Most surprising, on the other hand, is that in a show that at first appears to be pure fan-service, Panty and Stocking succeed as being independent women in a medium dominated by submissive concoctions of air that exist solely to fall in love with the hero. They're a little unlikable, sure, and the fact that they are so brazenly sexualized in the show sort of fails their case for Nausicaa legitimacy. But, well, Panty basically says it herself in the last episode: she's a bitch, yes, but she's a bitch with willpower, damn it, and if someone stands between her and her friend, she shoots that someone in the head. With her pistols made from her panties. Because that's how she rolls.

Fly Away.mp3

Finally: the soundtrack. Listening to Panty and Stocking with Garterbelt is like listening to a dance track mating with a porn film, and the results are about as crazy and distinctive as it sounds. I'm a little unsure exactly how well the music works outside of context, but during the show, it's perfect. Not to mention the song that plays during Panty and Stocking's transformation sequence, "Fly Away", which is genius. Or it's evil counterpart, "Theme of Scanty and Kneesocks." Or the supremely catchy ending song, "Fallen Angel." Genius.

Fallen Angel.mp3

All in all, Panty and Stocking with Garterbelt is a bit of an acquired taste, and definitely not for the faint of heart. But if it isn't as objectively good as, say, The Tatami Galaxy, it is certainly a unique concoction that trades convolution and archetype for crazy inappropriate fun. It doesn't always work, but when it does it can be exciting and, at times, surprisingly affecting. It is a show made by craftsmen who know what the hell they are doing, and if this at all interests you then by all means check it out!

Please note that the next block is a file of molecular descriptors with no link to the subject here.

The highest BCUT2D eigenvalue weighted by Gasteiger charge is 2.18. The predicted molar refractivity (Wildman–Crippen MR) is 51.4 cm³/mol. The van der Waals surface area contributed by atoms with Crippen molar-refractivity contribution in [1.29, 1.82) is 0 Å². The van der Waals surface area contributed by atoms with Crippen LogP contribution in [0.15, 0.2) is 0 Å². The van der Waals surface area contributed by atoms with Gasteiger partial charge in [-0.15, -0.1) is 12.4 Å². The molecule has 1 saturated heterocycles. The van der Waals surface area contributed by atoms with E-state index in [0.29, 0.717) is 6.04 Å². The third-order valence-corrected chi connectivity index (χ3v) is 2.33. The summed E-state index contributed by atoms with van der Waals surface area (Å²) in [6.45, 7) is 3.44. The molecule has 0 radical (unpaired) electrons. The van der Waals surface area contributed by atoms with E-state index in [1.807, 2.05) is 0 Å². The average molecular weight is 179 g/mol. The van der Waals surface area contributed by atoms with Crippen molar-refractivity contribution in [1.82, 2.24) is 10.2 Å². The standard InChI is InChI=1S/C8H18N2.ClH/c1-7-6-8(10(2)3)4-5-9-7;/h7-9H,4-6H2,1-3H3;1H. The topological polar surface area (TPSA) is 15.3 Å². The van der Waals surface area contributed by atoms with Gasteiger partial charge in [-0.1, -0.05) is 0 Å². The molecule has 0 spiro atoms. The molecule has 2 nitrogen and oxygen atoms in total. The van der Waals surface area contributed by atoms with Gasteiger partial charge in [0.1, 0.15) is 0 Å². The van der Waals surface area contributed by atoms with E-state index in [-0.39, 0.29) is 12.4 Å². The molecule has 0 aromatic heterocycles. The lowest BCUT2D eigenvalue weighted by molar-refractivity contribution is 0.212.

Alternatively, if you still need to make up your mind, search Youtube for D City Rock music video. That should tell you whether or not this series is for you for sure.


7.5/10 story
9/10 animation
9.5/10 sound
7/10 characters
7.8/10 overall
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wendeego May 15, 2011

Regarding Panty and Stocking with Garterbelt: Gaguri of excellent anime blog Ha Neul Seom just posted an analysis of order and anarchy in the show, which you can read below:


It's probably one of the better posts I've read on the show, and if you're at all interested in the show's surprising layers of depth below the fart jokes and copulent sex, then by all means check this out.